Using a 'chemical nose' array of nanoparticles and polymers, researchers at the University of Massachusetts Amherst have developed a fundamentally new, more effective way to differentiate not only between healthy and cancerous cells but also between metastatic and non-metastatic cancer cells.
Alessandra Luchini, a scientist in George Mason University's Center for Applied Proteomics and Molecular Medicine, has captured the inaugural Premio Award for the top Italian woman scientist in North America.
The NanoBusiness Alliance today announced its 2009 Talent Fellowship winners have completed their weeklong training at Argonne National Laboratories and will begin their research internships at leading Chicago area nanotechnology companies this week.
Researchers at the University of South Carolina?s Nanocenter, working with scientists at the National Oceanic and Atmospheric Administration in Charleston, examined whether gold nanorods could readily pass from water to the marine food web.
Rice University computer scientist Krishna Palem, who also heads the Institute for Sustainable Nanoelectronics (ISNE) at Nanyang Technological University (NTU) in Singapore, has won the prestigious 2008 W. Wallace McDowell Award for his pioneering contributions to the growing field of embedded computing.
A lineup of recognized technical and manufacturing experts from SEMATECH and International SEMATECH Manufacturing Initiative will offer a series of lectures and workshop sessions from July 14-16, 2009 at SEMICON West in San Francisco.
At the 2008 MRS Fall Meeting last December in Boston, MA, and the Spring Meeting this April in San Francisco, CA, the Materials Research Society conducted the sixth and seventh installments of their popular "Science as Art" competition. Here are some of the amazing images from the fields of nanotechnology that won prizes.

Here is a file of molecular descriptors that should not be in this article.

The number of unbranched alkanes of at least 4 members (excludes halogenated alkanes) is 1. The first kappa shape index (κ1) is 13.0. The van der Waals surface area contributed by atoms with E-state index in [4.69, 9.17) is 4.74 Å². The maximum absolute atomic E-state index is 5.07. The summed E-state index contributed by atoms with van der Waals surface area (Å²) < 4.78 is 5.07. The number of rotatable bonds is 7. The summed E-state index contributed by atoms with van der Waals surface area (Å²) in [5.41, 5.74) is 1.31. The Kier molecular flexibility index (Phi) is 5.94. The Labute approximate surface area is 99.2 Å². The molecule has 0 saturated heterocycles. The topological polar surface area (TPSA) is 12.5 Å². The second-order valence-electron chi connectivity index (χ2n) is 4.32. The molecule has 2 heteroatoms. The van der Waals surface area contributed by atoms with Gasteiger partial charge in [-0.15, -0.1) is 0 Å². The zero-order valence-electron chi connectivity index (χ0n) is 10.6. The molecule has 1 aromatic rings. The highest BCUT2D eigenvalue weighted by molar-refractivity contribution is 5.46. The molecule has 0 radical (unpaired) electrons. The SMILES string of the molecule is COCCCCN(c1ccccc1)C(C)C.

The European Agency for Safety and Health at Work (OSHA) has published "Literature Review - Workplace exposure to nanoparticles" which reviews the most recent publications on nanoparticles and focuses on the possible adverse health effects of workplace exposure. The report presents the regulatory background and activities taken to manage this emerging risk.
University of Georgia researchers have developed a successful way to grow molecular wire brushes that conduct electrical charges, a first step in developing biological fuel cells that could power pacemakers, cochlear implants and prosthetic limbs.
A research review published in the July issue of the journal Nature Materials provides a comprehensive overview of current knowledge on the physical and chemical properties of nanomaterials that allow them to undergo interactions with biological molecules and bioprocesses.
When it comes to regulating nanotechnology a new study led by professors Dietram Scheufele at the University of Wisconsin-Madison and Elizabeth Corley at Arizona State University reveals that the views of U.S. nanoscientists differ from those of the general public.
Scientists from Singapore A*STAR?s Institute of Materials Research and Engineering and Centre National de la Recherche Scientifique in France, are working on nanotechnology that can create significant potential impact, such as the creation of chips with computing power a million times greater than existing technology.